Twelve from Harvard are among 214 researchers named NARSAD Young Investigators.
Young Investigators represent a new generation of researchers who will pioneer breakthroughs in mental health research. Young Investigator grants are catalysts for additional funding, providing researchers with “proof of concept” for their work. On average, NARSAD Young Investigators have used their grants to leverage an additional 19 times their original grant amount and some have gone on to receive much more than that after proving initial hypotheses with the first NARSAD grant support. Receiving up to $60,000 over two years, Young Investigators pursue brain and behavior research related to schizophrenia, depression, bipolar disorder, autism, attention-deficit hyperactivity disorder, and anxiety disorders, such as obsessive-compulsive disorder and post-traumatic stress disorder (PTSD).
Harvard researchers receiving grants include:
Heather C. Brenhouse, instructor in psychiatry, aims to investigate a link between early life stress, inflammatory responses, and developmental effects in the cortex of the brain that may lead to schizophrenia and depression in genetically at-risk people.
Joan A. Camprodon, clinical fellow in psychiatry, will explore the functional connectivity of mood and reward networks in the brain as they relate to major depressive disorder.
Marilyn C. Cornelis, research associate in nutrition, will explore the complex interplay of multiple genetic and environmental factors in the development of depression and anxiety disorders.
Atilla Gonenc, research fellow in psychiatry, will use advanced brain imaging techniques to detect abnormalities in children and adolescents with depression.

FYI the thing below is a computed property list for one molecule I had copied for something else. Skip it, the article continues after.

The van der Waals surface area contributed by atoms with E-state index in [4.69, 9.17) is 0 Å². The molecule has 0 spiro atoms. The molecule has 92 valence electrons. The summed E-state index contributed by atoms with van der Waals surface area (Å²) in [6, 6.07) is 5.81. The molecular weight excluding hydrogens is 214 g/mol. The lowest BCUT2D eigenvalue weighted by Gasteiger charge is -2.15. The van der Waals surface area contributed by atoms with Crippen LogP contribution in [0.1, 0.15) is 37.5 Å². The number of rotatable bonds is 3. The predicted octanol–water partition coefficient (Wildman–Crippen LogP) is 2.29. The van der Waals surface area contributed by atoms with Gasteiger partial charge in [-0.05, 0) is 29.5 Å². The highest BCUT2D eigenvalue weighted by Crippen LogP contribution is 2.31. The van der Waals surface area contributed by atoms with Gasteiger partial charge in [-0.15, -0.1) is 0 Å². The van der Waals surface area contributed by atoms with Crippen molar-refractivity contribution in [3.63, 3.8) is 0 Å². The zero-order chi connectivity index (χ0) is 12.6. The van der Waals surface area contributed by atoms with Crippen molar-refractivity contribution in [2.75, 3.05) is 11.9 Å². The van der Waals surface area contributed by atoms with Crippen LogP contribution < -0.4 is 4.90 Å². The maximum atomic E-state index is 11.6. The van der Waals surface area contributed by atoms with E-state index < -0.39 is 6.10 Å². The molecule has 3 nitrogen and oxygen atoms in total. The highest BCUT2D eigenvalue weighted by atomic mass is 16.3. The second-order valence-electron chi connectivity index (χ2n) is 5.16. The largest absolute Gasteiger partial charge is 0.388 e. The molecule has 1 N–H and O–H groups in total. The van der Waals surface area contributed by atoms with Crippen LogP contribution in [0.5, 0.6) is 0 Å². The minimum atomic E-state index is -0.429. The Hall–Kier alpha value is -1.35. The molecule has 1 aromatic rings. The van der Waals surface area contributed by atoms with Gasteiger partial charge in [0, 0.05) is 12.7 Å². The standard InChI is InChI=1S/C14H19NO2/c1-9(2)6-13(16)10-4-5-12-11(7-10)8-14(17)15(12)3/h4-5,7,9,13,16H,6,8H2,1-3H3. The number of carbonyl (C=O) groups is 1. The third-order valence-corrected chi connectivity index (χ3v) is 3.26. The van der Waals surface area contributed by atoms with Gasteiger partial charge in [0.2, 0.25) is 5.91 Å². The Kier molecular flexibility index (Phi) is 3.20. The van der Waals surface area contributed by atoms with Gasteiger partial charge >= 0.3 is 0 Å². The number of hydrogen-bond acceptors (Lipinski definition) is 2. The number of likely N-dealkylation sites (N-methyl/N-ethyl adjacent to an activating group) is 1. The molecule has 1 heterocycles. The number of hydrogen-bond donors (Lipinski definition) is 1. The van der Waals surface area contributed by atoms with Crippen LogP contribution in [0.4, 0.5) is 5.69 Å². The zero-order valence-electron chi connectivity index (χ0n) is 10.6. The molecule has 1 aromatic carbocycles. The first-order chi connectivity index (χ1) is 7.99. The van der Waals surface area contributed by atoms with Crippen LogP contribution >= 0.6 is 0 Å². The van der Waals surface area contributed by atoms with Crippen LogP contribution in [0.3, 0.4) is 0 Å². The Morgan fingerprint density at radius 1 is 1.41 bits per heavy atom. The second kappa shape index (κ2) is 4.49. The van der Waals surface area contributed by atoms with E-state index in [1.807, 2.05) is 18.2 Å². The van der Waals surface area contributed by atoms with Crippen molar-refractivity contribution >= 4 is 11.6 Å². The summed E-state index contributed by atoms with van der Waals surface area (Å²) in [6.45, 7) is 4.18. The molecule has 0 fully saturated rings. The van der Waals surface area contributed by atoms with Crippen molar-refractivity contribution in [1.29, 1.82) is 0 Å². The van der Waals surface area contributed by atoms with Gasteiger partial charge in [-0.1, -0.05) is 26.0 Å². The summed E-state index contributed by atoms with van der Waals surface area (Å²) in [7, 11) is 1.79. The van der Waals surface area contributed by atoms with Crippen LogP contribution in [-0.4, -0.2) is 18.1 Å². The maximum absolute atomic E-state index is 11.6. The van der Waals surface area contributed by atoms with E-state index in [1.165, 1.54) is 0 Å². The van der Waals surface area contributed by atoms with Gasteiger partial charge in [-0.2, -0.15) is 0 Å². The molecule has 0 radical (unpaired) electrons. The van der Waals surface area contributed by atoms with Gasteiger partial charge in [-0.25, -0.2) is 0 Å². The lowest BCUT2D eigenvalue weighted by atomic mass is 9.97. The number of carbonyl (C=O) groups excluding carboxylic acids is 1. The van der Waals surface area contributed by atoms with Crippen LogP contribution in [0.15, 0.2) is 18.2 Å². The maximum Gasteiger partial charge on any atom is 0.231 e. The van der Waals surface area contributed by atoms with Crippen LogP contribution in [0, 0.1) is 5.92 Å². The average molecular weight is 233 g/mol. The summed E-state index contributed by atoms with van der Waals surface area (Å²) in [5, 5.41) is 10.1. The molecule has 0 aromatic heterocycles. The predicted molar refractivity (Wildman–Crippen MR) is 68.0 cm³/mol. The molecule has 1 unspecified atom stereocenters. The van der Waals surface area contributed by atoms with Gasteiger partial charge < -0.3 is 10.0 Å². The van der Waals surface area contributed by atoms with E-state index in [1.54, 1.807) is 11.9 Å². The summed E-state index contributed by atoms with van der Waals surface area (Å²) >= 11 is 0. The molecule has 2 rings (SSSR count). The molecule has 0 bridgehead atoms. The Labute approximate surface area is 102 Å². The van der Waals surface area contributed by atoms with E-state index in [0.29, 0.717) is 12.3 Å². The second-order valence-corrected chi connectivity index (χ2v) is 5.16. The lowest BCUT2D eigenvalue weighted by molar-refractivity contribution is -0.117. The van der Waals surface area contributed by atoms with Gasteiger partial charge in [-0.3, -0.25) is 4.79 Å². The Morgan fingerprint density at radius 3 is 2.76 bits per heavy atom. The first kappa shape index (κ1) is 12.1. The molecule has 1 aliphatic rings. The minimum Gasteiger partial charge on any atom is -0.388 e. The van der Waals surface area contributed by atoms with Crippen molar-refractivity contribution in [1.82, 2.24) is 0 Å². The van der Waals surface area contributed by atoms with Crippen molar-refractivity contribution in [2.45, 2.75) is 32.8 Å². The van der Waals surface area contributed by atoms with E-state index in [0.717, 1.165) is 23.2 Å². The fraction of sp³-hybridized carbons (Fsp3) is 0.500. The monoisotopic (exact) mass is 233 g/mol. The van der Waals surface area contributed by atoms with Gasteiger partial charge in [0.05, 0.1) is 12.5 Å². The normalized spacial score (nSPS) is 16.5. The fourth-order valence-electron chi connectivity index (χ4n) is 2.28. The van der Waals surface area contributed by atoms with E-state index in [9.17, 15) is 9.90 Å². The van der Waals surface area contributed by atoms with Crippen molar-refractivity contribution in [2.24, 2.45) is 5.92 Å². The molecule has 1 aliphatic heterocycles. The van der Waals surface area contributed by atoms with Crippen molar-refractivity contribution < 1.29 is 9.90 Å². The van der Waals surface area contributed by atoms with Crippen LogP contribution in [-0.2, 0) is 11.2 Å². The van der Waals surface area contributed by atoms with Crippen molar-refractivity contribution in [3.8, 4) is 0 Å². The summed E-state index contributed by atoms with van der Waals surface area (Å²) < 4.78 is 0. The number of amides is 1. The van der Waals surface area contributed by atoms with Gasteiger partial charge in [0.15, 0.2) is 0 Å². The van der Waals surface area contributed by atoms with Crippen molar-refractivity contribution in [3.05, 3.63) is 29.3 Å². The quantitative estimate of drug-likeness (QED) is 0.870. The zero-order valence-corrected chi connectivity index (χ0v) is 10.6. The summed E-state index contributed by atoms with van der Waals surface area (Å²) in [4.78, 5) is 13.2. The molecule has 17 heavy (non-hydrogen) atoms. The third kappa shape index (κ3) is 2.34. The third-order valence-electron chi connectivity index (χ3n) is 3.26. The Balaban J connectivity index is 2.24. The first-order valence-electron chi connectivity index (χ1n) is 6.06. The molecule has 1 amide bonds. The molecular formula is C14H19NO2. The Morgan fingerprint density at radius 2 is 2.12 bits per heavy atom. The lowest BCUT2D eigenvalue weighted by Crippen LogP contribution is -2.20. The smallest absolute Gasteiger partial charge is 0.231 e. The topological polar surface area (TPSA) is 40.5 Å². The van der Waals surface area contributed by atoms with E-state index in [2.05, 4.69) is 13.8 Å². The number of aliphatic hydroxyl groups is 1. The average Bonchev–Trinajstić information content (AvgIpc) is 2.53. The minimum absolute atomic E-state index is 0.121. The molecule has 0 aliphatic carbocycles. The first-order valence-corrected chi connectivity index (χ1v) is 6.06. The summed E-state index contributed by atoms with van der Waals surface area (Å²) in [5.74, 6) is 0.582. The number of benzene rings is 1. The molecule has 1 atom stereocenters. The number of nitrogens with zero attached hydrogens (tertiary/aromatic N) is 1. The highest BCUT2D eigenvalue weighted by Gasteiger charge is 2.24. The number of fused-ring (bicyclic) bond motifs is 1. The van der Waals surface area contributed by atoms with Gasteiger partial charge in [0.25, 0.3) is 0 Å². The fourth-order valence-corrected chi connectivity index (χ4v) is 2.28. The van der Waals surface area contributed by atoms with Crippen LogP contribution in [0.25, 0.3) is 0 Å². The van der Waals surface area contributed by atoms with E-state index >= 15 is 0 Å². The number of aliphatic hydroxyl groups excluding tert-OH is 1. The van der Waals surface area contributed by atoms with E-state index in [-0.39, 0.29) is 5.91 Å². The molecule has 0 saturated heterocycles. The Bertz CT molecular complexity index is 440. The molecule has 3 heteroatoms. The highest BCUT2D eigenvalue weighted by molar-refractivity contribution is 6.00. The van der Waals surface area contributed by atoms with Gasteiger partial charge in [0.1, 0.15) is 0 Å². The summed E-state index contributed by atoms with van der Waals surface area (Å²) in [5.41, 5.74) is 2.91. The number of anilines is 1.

C. Geoffrey Lau, postdoctoral fellow in molecular and cellular biology, is examining how the malfunction of PV+ interneurons may contribute to schizophrenia.
Rhiannon J. Luyster, research fellow in pediatrics, will seek to clarify the relationship between visual attention to emotional faces and the brain’s response to them in people with autism spectrum disorder.
Jessica J. Noggle, research fellow in medicine, will test yoga’s ability to reduce insomnia and improve sleep quality in PTSD patients and also reduce PTSD symptom severity.
Ann K. Shinn, instructor in psychiatry, will study the pathophysiology underlying auditory hallucinations common in people with schizophrenia and mood disorders like bipolar disorder.
Luke E. Stoeckel, clinical fellow in psychology in the Department of Psychiatry, will investigate how nicotine enhances reward mechanisms in the brains of people with schizophrenia, 74 to 92 percent of whom smoke as compared with 22 percent of the general population.
Gordana D. Vitaliano, instructor in psychiatry, aims to develop new nanoprobes for magnetic resonance imaging (MRI) of microglial neuroinflammation in schizophrenia, leading to ways to better monitor progression of disease and recovery.
Jennifer B. Wagner, research fellow in psychiatry, will apply state-of-the-art neuroimaging to study infants who may be at risk for autism spectrum disorder on the basis of an older sibling with a confirmed diagnosis.
Tracy L. Young-Pearse, instructor in neurobiology, aims to understand normal and abnormal neuronal development through analyses of the mechanisms of a gene linked to schizophrenia and Alzheimer’s disease, both of which impair cognitive function.